War Stories: Lord British on Ultima Online

Ars Technica managed to sneak a camera and a set of questions into Richard Garriott's personal home, and the result of that chance enounter is a new "War Stories" video series that has the Ultima creator talking about the challenges of building Ultima Online and the "virtual ecology" they created (and later removed) in the MMORPG. The embedded version:

Lucky for us, they've even posted a full transcript, so I'll yank a quote from that. However, it also means that you'll miss Richard smoking out of a coyote skull:
What we discovered the moment the game went live was that players ran over the world like a swarm of ants that consumed every living thing as fast as it was possible to spawn it. They killed every creature, so as soon as a deer, or a rabbit, or a wolf showed up on the map, the nearest person to it killed it, skinned it, took its meat and took its hide instantaneously. And the fact that the wolf was worth more than the deer or the rabbit was irrelevant, just the fact that it was fun to kill would have been enough for them to eradicate all life, all living things on the surface. And we spent the next few months trying to figure a solution out by either decreasing the value of the deer or the rabbits or increasing the spawn rates to try to make them be so plentiful the players couldn't kill them all. We actually could not keep up with the rate that the players would massacre anything and everything that moved.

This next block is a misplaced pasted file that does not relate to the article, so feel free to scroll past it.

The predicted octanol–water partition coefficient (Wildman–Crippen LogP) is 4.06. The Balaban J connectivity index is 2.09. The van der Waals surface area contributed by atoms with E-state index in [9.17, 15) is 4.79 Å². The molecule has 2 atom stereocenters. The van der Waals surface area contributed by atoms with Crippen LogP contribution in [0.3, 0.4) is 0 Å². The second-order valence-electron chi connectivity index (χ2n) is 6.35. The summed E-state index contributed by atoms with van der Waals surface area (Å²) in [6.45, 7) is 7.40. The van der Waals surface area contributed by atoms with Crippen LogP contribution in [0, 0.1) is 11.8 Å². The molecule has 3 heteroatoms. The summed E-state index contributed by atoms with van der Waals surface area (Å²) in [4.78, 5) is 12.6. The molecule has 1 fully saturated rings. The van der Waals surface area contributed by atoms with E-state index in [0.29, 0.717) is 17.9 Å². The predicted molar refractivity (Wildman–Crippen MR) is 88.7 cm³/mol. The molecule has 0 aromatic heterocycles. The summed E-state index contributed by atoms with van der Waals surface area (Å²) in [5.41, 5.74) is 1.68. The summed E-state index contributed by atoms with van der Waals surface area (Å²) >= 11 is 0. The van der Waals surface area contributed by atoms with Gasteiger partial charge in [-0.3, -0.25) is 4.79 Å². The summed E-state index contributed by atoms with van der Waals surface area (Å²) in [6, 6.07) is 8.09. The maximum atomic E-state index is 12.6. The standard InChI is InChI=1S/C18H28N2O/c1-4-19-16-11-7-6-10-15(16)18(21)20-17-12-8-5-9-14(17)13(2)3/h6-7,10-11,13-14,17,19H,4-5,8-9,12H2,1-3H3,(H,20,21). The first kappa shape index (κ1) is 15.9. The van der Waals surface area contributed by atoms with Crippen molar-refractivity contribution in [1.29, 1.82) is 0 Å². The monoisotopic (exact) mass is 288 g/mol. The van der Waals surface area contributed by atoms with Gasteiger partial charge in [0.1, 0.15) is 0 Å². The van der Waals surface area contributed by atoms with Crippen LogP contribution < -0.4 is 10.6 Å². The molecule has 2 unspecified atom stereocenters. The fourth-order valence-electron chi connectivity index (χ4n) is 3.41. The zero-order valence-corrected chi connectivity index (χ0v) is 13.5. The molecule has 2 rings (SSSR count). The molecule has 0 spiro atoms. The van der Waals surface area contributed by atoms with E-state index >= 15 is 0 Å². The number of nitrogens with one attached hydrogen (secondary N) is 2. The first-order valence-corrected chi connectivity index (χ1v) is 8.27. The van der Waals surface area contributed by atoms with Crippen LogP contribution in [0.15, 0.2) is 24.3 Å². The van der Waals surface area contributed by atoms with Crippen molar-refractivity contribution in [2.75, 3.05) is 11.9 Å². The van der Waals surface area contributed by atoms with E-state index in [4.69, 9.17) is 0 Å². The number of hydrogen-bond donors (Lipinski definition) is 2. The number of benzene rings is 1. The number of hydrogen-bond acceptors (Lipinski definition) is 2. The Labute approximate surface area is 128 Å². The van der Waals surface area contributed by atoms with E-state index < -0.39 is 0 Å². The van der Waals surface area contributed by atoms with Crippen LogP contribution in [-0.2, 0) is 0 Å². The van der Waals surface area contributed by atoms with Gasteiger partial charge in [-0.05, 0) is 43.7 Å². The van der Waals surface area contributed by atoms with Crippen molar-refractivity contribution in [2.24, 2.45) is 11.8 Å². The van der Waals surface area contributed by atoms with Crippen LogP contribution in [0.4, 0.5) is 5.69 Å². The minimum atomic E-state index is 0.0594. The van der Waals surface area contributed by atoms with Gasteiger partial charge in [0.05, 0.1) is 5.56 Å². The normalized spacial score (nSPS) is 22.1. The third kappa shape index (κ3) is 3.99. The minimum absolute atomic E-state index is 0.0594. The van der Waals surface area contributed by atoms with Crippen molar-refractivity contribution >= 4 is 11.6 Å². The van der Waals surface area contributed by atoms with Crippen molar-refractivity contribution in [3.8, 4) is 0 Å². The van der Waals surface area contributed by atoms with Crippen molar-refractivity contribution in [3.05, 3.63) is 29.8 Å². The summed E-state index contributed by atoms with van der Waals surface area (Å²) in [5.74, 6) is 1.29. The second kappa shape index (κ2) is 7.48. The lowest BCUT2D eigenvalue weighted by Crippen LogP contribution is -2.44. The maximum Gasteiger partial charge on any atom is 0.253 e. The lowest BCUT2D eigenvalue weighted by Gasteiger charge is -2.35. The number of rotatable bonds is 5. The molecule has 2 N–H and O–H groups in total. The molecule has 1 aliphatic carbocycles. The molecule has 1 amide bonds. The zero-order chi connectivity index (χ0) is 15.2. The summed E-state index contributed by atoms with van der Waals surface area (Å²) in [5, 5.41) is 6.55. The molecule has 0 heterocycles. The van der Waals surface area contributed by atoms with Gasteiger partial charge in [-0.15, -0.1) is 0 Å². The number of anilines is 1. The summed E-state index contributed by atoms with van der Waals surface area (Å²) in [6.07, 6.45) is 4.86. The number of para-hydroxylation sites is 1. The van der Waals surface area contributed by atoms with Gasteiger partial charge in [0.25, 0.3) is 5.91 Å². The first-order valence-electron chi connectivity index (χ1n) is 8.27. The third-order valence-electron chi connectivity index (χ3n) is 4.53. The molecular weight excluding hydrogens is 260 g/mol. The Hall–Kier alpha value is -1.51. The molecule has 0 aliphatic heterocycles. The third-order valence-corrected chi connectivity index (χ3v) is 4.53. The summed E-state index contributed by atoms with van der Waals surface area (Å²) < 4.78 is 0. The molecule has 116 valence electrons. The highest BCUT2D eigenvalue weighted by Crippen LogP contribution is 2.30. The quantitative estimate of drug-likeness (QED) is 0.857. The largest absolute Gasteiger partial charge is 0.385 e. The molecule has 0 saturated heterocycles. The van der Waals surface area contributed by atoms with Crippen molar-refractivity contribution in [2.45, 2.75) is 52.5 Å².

[war drums]

So we actually changed the fiction of the game and introduced a hack going back to Ultima I, where in Ultima I the way you defeated the Dark Wizard Mondain was by destroying the Gem of Immortality, and you broke it into shards and so we decided that that moment also splintered the world into copies in these shards, and that was the fiction for shards, which are now used by other MMOs and even database operators around the globe who don't have anything to do with gaming, and have no idea where the word shards came from. So we knew we'd go past 100,000 players, however we really had no idea that it would quickly ramp to a million.